Cuomo: Too early to make decisions on vaccine requirement for stadium attendance

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Gov. Andrew Cuomo says Erie County Executive Mark Poloncarz might have gotten ahead of himself Tuesday when he asserted that vaccinations will be required for fans to attend Bills and Sabres games this fall.

Cuomo was asked directly about Poloncarz’s claim that Erie County — which owns both the Bills’ Highmark Stadium and the Sabres’ KeyBank Center — would be able to make the call on its own to host a full-capacity, fully vaccinated crowd.

“I don’t think the County Executive is legally correct,” Cuomo said Wednesday during a conference call with statewide media. “But besides that, we tend to work in a collaborative with local government and were just not there yet to make those decisions. … Legally, the state would have to sign off on it. Practically, we tend to do it as a collaborative.”

A spokesperson for Poloncarz pushed back on Cuomo’s statement later Wednesday, saying “the county does have the power to determine what happens there.”

Stadiums in New York are currently allowed to host 20% of their full capacity. Fans must either show proof of full vaccination or have a negative COVID-19 test result to gain entry.

Poloncarz’s announcement indicated a negative COVID-19 test would not be enough. “No Vaccine = No Entry,” a slide in his presentation plainly declared. Erie County is believed to be the first region in the nation to announce plans that would require all fans to be vaccinated.

Cuomo said he anticipates stadium attendance to be an ongoing question as we progress through the pandemic.

“I was with the Islanders today, it’s going to be the same question all across the board: What do you do with sports attendance when you get down toward the end of the year and the seasons restart?” Cuomo said. “And I think you have to see where you are. Things change so quickly. ‘Where are you going to be in four months?’ I’ll tell you in four months. If the immunizational goes right; if there’s no variants of interest; if, God forbid, there’s not another virus or pandemic … so, I just think it’s early to make a decision months ahead.”

Poloncarz said Tuesday he had discussed his plan with the Bills.

“Our plan is that unless you are vaccinated, you will not have entry to the stadium,” Poloncarz said. “It is easy, it is safe. We can then guarantee 70,000-plus people at the stadium.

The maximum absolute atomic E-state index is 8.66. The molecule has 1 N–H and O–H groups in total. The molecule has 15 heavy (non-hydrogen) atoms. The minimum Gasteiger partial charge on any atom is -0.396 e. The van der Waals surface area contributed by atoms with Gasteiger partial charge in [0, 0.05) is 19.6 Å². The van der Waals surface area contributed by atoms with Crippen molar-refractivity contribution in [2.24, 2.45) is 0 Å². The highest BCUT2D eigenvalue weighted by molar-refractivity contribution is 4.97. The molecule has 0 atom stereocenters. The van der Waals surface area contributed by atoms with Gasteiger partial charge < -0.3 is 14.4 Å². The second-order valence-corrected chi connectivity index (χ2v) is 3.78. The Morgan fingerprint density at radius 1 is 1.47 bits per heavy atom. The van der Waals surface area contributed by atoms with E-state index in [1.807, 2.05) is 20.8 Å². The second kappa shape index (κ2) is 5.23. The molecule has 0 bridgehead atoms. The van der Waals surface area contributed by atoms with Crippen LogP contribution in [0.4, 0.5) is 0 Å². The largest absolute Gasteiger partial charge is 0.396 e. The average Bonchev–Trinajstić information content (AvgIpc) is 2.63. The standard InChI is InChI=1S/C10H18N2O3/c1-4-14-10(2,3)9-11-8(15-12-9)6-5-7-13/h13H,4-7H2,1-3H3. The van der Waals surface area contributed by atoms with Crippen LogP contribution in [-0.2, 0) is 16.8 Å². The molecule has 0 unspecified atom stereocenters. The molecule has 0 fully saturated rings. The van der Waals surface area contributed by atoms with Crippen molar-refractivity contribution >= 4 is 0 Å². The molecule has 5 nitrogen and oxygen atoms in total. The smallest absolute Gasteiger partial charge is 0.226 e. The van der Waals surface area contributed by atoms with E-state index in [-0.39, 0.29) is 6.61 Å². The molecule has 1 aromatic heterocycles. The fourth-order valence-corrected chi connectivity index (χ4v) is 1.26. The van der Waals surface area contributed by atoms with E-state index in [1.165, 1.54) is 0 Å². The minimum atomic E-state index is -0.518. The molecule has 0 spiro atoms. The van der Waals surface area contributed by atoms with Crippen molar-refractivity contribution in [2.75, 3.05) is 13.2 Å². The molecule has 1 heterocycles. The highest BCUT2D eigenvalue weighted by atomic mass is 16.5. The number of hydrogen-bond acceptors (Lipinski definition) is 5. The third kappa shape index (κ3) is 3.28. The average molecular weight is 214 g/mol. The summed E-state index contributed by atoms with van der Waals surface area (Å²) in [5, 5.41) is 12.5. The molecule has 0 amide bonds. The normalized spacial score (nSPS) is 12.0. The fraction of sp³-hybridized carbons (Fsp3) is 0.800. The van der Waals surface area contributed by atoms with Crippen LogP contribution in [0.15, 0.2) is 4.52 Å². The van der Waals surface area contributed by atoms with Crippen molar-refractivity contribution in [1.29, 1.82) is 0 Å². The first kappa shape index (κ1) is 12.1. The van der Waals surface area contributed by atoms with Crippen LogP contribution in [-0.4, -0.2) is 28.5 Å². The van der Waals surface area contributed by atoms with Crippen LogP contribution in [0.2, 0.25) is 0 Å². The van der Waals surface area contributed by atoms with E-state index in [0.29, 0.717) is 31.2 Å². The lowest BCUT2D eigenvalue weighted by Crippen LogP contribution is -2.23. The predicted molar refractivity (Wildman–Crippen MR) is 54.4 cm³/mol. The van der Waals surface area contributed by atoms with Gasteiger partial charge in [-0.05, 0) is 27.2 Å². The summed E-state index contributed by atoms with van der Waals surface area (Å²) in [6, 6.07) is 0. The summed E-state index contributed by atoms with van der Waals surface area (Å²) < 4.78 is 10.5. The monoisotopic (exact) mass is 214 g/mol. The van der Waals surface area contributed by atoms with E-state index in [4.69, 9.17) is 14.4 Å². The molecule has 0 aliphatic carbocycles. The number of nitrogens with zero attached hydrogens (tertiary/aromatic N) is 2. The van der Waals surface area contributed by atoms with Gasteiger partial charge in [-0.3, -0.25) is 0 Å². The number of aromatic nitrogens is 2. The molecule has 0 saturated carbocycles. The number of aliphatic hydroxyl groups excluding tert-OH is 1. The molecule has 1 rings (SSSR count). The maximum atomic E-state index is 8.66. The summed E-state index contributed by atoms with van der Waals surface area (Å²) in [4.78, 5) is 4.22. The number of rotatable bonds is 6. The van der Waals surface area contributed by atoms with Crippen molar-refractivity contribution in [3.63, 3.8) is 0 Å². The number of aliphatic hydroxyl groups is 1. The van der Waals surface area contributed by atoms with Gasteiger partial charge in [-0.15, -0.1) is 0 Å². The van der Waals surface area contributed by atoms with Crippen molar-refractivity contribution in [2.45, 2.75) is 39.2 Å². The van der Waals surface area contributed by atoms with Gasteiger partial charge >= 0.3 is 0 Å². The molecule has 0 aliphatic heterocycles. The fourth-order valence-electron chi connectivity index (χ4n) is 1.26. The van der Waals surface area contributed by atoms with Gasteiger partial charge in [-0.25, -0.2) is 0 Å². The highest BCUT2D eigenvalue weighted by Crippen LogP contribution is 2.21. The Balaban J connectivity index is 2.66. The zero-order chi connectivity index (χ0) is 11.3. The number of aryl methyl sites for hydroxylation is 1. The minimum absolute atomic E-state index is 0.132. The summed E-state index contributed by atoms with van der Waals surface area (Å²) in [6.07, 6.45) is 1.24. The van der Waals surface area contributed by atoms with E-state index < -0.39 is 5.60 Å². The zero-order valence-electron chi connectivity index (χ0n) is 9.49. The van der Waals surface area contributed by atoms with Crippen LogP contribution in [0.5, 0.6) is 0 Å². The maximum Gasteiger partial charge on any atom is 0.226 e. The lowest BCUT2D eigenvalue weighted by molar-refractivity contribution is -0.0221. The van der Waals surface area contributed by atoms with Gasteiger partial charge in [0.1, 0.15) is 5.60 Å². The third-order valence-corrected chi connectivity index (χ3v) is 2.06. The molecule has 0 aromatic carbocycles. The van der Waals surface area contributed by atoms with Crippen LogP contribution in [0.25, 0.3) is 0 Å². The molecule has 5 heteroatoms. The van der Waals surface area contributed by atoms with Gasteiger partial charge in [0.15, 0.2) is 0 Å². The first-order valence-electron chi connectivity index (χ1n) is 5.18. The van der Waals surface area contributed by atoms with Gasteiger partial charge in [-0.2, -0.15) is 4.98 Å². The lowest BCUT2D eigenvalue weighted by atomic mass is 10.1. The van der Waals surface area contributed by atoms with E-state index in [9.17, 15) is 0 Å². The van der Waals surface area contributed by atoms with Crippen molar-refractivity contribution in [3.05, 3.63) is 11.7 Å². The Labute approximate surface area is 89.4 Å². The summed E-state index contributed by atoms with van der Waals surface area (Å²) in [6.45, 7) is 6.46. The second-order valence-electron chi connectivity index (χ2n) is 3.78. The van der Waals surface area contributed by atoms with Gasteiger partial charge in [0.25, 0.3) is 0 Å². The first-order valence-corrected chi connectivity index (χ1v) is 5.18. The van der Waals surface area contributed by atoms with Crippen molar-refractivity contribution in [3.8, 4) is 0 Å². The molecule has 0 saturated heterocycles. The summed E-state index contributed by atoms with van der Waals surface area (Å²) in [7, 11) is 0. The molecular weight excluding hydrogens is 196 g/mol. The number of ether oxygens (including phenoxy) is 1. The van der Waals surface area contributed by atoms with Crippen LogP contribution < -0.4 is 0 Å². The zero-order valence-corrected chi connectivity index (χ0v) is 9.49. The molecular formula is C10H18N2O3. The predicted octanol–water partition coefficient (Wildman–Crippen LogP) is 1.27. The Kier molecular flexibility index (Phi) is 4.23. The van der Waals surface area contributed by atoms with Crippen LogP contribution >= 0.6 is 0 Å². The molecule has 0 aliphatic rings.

“I want to see that stadium full, I know the Bills want to see that stadium full,” he added. “We want to return fans back to the stadium. That’s why the county supports returning all fans to the stadium and (hockey) arena for this fall … We know there’s a way to do it. We know there’s a way to ensure it. That’s that all fans and staff are fully vaccinated.”

Cuomo did say one part of Poloncarz’s statement was true.

“The County Executive, I think said something like he would hope that everybody would be immunized, and if everybody were immunized then everybody could go to the game. Which is also true,” Cuomo said. “If everybody’s immunized — and, by the way, (if) there’s no variant of interest, and the vaccinations work the way we hope they’re going to work — if everyone’s immunized, then theoretically we’re back to normal.

“I have too much experience to try to guess what four months down the road looks like,” Cuomo said. “I think the past year has taught us that.”

In response to Cuomo comments, Poloncarz’s office released the following statement:

It is very early to make any decisions, and that’s something everyone realizes; after all, we are currently in a third wave of COVID-19 locally and numbers are rising, so anything could happen and in that light, in-person attendance at any sporting event seems far off until those numbers come down. The start of the season is still 4.5 months away, so a lot can happen in that time. However, both the stadium in Orchard Park and the Key Bank Center are county facilities, so (like any county facility) the county does have the power to determine what happens there. We have worked with NYSDOH all along and will continue to follow their guidance as to what “maximum capacity” might be by the start of the football season, but the bottom line is that the more people who get vaccinated in the next few months, the better the chance of a full stadium in the fall, which is what everyone wants.

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